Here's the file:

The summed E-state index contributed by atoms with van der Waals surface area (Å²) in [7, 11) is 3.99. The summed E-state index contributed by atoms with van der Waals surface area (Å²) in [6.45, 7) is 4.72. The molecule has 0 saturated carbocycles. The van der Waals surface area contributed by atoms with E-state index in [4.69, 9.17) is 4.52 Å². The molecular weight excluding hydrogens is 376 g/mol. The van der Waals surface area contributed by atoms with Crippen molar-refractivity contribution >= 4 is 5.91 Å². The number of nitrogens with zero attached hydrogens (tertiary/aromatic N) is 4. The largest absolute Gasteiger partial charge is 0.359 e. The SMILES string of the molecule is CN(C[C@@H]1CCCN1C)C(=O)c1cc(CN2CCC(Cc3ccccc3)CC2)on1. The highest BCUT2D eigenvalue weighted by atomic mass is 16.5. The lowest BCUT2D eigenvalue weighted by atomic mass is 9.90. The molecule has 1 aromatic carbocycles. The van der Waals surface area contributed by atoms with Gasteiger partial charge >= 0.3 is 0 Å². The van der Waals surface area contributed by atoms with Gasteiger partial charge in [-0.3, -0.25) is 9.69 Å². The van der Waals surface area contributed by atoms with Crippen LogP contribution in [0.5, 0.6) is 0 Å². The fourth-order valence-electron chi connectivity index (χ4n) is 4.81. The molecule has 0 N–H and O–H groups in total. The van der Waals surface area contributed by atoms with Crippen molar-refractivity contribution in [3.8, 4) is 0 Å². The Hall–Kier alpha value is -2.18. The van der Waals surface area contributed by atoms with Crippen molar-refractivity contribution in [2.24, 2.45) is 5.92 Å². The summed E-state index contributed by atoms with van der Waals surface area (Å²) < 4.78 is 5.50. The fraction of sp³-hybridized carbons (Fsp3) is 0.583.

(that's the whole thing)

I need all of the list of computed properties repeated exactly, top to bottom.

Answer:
The summed E-state index contributed by atoms with van der Waals surface area (Å²) in [7, 11) is 3.99. The summed E-state index contributed by atoms with van der Waals surface area (Å²) in [6.45, 7) is 4.72. The molecule has 0 saturated carbocycles. The van der Waals surface area contributed by atoms with E-state index in [4.69, 9.17) is 4.52 Å². The molecular weight excluding hydrogens is 376 g/mol. The van der Waals surface area contributed by atoms with Crippen molar-refractivity contribution >= 4 is 5.91 Å². The number of nitrogens with zero attached hydrogens (tertiary/aromatic N) is 4. The largest absolute Gasteiger partial charge is 0.359 e. The SMILES string of the molecule is CN(C[C@@H]1CCCN1C)C(=O)c1cc(CN2CCC(Cc3ccccc3)CC2)on1. The highest BCUT2D eigenvalue weighted by atomic mass is 16.5. The lowest BCUT2D eigenvalue weighted by atomic mass is 9.90. The molecule has 1 aromatic carbocycles. The van der Waals surface area contributed by atoms with Gasteiger partial charge >= 0.3 is 0 Å². The van der Waals surface area contributed by atoms with Gasteiger partial charge in [-0.3, -0.25) is 9.69 Å². The van der Waals surface area contributed by atoms with Crippen LogP contribution in [0.5, 0.6) is 0 Å². The fourth-order valence-electron chi connectivity index (χ4n) is 4.81. The molecule has 0 N–H and O–H groups in total. The van der Waals surface area contributed by atoms with Crippen molar-refractivity contribution in [3.8, 4) is 0 Å². The Hall–Kier alpha value is -2.18. The van der Waals surface area contributed by atoms with Crippen molar-refractivity contribution in [2.24, 2.45) is 5.92 Å². The summed E-state index contributed by atoms with van der Waals surface area (Å²) < 4.78 is 5.50. The fraction of sp³-hybridized carbons (Fsp3) is 0.583.